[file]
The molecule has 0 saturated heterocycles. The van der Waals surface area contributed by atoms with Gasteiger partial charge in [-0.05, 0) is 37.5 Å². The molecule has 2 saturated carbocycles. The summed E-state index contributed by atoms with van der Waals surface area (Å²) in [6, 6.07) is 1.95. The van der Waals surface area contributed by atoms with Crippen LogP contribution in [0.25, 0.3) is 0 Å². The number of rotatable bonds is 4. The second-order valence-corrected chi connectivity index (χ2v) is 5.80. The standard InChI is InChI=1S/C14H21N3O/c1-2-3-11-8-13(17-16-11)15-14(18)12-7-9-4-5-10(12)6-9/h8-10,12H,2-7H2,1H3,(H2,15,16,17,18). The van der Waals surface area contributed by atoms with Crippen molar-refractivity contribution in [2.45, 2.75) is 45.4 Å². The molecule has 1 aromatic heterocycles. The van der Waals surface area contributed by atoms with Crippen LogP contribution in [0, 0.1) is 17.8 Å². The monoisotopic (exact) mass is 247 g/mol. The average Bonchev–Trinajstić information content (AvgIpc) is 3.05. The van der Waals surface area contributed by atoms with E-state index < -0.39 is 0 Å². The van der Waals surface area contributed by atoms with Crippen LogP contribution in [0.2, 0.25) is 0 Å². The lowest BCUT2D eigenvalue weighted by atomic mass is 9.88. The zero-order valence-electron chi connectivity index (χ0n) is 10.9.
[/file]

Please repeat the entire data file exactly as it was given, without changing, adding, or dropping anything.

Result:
The molecule has 0 saturated heterocycles. The van der Waals surface area contributed by atoms with Gasteiger partial charge in [-0.05, 0) is 37.5 Å². The molecule has 2 saturated carbocycles. The summed E-state index contributed by atoms with van der Waals surface area (Å²) in [6, 6.07) is 1.95. The van der Waals surface area contributed by atoms with Crippen LogP contribution in [0.25, 0.3) is 0 Å². The number of rotatable bonds is 4. The second-order valence-corrected chi connectivity index (χ2v) is 5.80. The standard InChI is InChI=1S/C14H21N3O/c1-2-3-11-8-13(17-16-11)15-14(18)12-7-9-4-5-10(12)6-9/h8-10,12H,2-7H2,1H3,(H2,15,16,17,18). The van der Waals surface area contributed by atoms with Crippen molar-refractivity contribution in [2.45, 2.75) is 45.4 Å². The molecule has 1 aromatic heterocycles. The van der Waals surface area contributed by atoms with Crippen LogP contribution in [0, 0.1) is 17.8 Å². The monoisotopic (exact) mass is 247 g/mol. The average Bonchev–Trinajstić information content (AvgIpc) is 3.05. The van der Waals surface area contributed by atoms with E-state index < -0.39 is 0 Å². The van der Waals surface area contributed by atoms with Crippen LogP contribution in [0.2, 0.25) is 0 Å². The lowest BCUT2D eigenvalue weighted by atomic mass is 9.88. The zero-order valence-electron chi connectivity index (χ0n) is 10.9.